Supporting Your Employees During COVID-19

Here are a few ways to support your employees during COVID-19.

24 Apr 2020 Articles Work-life harmony Best practices

How businesses show care and provide support for employees during challenging times can have a huge impact on their livelihoods and personal lives.

Here are a few ways to provide support as employees and companies go through this difficult period together. 


Q1. How do I support my employees’ mental health and well-being during COVID-19? What resources are there? 

The COVID-19 situation is a challenging time for everyone and may take a toll on people’s mental wellness. Employers could share information with employees such as reminders to spend some time to relax and encourage interaction and connection in remote teams, the National Care Hotline for emotional support - be it stress over finances or marital and family tensions, and various support schemes for Singaporeans affected by COVID-19 under the Ministry of Social and Family Development.

Visit the SG United and websites for more information.


Q2. I would like to help my affected employees to find a second job during this period. How can I go about this?

Employers that implement job-sharing arrangements, shorter work-week, or temporary layoffs should support employees who are interested to take on part-time or temporary work for another employer.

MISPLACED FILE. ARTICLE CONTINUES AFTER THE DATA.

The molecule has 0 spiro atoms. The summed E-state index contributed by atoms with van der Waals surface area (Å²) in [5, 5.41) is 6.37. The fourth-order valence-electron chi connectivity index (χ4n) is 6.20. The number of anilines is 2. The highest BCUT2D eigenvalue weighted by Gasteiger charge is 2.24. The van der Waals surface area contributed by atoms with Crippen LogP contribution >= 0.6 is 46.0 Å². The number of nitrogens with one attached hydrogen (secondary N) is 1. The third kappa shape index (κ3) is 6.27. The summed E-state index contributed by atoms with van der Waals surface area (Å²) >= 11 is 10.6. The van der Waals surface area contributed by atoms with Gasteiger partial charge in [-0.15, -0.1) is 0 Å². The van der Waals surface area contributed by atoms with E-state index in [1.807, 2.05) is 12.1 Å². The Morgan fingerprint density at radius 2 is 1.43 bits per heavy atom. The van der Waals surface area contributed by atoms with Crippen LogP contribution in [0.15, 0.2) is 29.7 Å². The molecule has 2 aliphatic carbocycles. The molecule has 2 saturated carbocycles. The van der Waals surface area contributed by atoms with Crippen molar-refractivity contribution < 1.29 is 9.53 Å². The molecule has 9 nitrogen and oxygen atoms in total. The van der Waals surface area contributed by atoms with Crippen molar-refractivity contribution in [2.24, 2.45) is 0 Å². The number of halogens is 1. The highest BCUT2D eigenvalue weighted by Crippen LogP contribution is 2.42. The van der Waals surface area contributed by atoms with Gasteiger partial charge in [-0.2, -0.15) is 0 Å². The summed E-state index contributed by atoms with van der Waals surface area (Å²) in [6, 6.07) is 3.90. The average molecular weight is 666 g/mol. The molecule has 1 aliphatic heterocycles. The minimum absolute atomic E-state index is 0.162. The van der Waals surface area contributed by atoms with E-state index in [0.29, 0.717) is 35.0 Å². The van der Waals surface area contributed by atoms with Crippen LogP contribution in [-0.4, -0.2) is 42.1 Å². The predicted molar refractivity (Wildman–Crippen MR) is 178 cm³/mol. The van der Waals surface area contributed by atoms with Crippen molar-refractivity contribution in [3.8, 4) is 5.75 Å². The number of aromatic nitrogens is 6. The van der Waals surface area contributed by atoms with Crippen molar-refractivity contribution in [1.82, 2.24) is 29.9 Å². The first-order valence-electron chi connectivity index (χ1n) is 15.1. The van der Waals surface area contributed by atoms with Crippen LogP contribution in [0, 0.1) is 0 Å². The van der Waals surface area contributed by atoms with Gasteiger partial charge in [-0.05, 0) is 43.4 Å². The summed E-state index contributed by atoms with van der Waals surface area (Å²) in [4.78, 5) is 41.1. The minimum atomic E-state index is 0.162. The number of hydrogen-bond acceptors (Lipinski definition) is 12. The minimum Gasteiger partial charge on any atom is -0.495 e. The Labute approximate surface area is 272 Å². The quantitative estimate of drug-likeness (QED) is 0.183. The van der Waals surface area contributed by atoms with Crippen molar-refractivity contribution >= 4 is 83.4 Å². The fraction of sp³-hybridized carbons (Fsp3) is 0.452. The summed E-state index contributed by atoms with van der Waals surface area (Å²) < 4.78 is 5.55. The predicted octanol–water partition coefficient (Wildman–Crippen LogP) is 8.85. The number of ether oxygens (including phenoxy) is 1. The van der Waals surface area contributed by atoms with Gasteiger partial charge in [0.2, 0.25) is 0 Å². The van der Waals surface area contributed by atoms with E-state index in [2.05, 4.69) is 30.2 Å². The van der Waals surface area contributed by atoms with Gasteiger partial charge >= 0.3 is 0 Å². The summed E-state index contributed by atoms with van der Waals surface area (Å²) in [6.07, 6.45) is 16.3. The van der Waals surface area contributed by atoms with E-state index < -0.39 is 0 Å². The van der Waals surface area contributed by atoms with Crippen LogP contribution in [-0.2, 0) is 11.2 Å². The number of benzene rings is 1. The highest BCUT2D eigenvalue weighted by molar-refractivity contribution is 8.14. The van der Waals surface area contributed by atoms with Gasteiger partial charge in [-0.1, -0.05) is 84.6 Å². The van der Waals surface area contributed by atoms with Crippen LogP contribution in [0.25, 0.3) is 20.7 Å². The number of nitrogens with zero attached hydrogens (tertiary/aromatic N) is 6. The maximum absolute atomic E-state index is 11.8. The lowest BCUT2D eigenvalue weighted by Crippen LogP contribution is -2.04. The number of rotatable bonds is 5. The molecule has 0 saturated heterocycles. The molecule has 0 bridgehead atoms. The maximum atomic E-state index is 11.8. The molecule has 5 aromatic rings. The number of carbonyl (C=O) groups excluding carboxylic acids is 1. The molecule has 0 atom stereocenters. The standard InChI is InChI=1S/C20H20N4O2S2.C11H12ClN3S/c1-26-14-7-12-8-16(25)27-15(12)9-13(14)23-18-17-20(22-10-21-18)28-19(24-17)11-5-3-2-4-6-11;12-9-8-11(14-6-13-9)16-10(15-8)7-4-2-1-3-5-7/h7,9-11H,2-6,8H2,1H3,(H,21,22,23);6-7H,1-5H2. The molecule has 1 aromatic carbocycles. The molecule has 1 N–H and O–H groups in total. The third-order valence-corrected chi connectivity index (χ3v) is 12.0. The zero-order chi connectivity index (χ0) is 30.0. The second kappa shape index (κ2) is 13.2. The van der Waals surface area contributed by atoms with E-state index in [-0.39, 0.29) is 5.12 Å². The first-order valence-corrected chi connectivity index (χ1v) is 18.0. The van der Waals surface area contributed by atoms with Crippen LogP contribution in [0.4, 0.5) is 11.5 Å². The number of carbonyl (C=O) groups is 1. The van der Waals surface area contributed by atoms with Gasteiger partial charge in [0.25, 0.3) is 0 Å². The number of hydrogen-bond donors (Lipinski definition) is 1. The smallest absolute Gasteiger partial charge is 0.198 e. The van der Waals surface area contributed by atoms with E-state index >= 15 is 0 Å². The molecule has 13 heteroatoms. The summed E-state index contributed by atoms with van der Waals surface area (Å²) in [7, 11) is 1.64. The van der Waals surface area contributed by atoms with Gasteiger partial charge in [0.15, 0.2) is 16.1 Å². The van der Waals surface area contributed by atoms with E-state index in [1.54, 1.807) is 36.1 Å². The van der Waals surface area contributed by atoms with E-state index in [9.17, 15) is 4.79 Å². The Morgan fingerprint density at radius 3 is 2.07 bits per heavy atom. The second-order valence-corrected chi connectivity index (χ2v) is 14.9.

Workforce Singapore has launched a series of SGUnited Jobs Virtual Career Fairs (VCF), which jobseekers can access here. You can encourage your employees on reduced working hours or no-pay leave to visit the VCF to find suitable temporary job opportunities. 


Q3. My migrant workers staying in the dormitory are unable to access remittance services to send money home during the Circuit Breaker period. Am I able to help them do this? 

Yes. Employers are encouraged to assist their migrant workers with remittance upon the worker’s request. 

If you are assisting your migrant workers to remit their salaries overseas, you must obtain their written consent (e.g. via text messages or email) and also keep a record of their remittance requests. The request from the migrant worker must include details such as:

• Worker’s full name, FIN, date of birth, nationality and address;
Worker’s specified amount of his/her salary to be remitted overseas;
Worker’s specified name and bank account details of intended recipient; and
Worker’s specified date or time period for the remittance transaction to take place. 

For more information, visit the MOM website here.